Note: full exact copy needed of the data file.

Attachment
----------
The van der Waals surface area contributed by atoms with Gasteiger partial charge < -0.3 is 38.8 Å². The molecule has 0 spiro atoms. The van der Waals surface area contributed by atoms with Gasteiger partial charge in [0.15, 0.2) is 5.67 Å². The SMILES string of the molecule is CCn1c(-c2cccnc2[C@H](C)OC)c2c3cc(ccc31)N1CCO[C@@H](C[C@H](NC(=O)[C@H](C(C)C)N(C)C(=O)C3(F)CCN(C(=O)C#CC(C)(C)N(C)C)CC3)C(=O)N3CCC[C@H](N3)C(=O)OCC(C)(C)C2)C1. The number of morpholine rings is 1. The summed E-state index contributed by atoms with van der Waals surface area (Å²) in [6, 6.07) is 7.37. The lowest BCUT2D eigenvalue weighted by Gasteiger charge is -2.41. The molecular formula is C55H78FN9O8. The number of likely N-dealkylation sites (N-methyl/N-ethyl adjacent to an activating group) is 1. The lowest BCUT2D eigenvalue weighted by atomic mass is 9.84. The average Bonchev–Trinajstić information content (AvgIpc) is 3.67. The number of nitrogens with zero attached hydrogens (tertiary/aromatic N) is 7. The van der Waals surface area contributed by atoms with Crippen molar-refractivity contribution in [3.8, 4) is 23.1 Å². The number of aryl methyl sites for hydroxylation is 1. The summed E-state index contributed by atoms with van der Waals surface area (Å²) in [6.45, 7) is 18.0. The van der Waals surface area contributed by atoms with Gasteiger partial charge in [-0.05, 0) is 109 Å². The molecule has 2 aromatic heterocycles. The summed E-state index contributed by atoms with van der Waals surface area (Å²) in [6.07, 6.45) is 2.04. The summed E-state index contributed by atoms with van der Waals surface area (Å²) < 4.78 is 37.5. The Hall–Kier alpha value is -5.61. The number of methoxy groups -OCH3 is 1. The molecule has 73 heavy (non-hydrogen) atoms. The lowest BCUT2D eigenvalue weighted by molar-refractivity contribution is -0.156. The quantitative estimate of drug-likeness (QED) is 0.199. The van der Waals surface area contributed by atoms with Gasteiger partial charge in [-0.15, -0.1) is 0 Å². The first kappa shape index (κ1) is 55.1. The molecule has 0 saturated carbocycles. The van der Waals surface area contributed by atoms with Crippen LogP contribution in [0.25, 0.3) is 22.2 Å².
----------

The van der Waals surface area contributed by atoms with Gasteiger partial charge < -0.3 is 38.8 Å². The molecule has 0 spiro atoms. The van der Waals surface area contributed by atoms with Gasteiger partial charge in [0.15, 0.2) is 5.67 Å². The SMILES string of the molecule is CCn1c(-c2cccnc2[C@H](C)OC)c2c3cc(ccc31)N1CCO[C@@H](C[C@H](NC(=O)[C@H](C(C)C)N(C)C(=O)C3(F)CCN(C(=O)C#CC(C)(C)N(C)C)CC3)C(=O)N3CCC[C@H](N3)C(=O)OCC(C)(C)C2)C1. The number of morpholine rings is 1. The summed E-state index contributed by atoms with van der Waals surface area (Å²) in [6, 6.07) is 7.37. The lowest BCUT2D eigenvalue weighted by Gasteiger charge is -2.41. The molecular formula is C55H78FN9O8. The number of likely N-dealkylation sites (N-methyl/N-ethyl adjacent to an activating group) is 1. The lowest BCUT2D eigenvalue weighted by atomic mass is 9.84. The average Bonchev–Trinajstić information content (AvgIpc) is 3.67. The number of nitrogens with zero attached hydrogens (tertiary/aromatic N) is 7. The van der Waals surface area contributed by atoms with Crippen molar-refractivity contribution in [3.8, 4) is 23.1 Å². The number of aryl methyl sites for hydroxylation is 1. The summed E-state index contributed by atoms with van der Waals surface area (Å²) in [6.45, 7) is 18.0. The van der Waals surface area contributed by atoms with Gasteiger partial charge in [-0.05, 0) is 109 Å². The molecule has 2 aromatic heterocycles. The summed E-state index contributed by atoms with van der Waals surface area (Å²) in [6.07, 6.45) is 2.04. The summed E-state index contributed by atoms with van der Waals surface area (Å²) < 4.78 is 37.5. The Hall–Kier alpha value is -5.61. The number of methoxy groups -OCH3 is 1. The molecule has 73 heavy (non-hydrogen) atoms. The lowest BCUT2D eigenvalue weighted by molar-refractivity contribution is -0.156. The quantitative estimate of drug-likeness (QED) is 0.199. The van der Waals surface area contributed by atoms with Gasteiger partial charge in [-0.15, -0.1) is 0 Å². The first kappa shape index (κ1) is 55.1. The molecule has 0 saturated carbocycles. The van der Waals surface area contributed by atoms with Crippen LogP contribution in [0.25, 0.3) is 22.2 Å².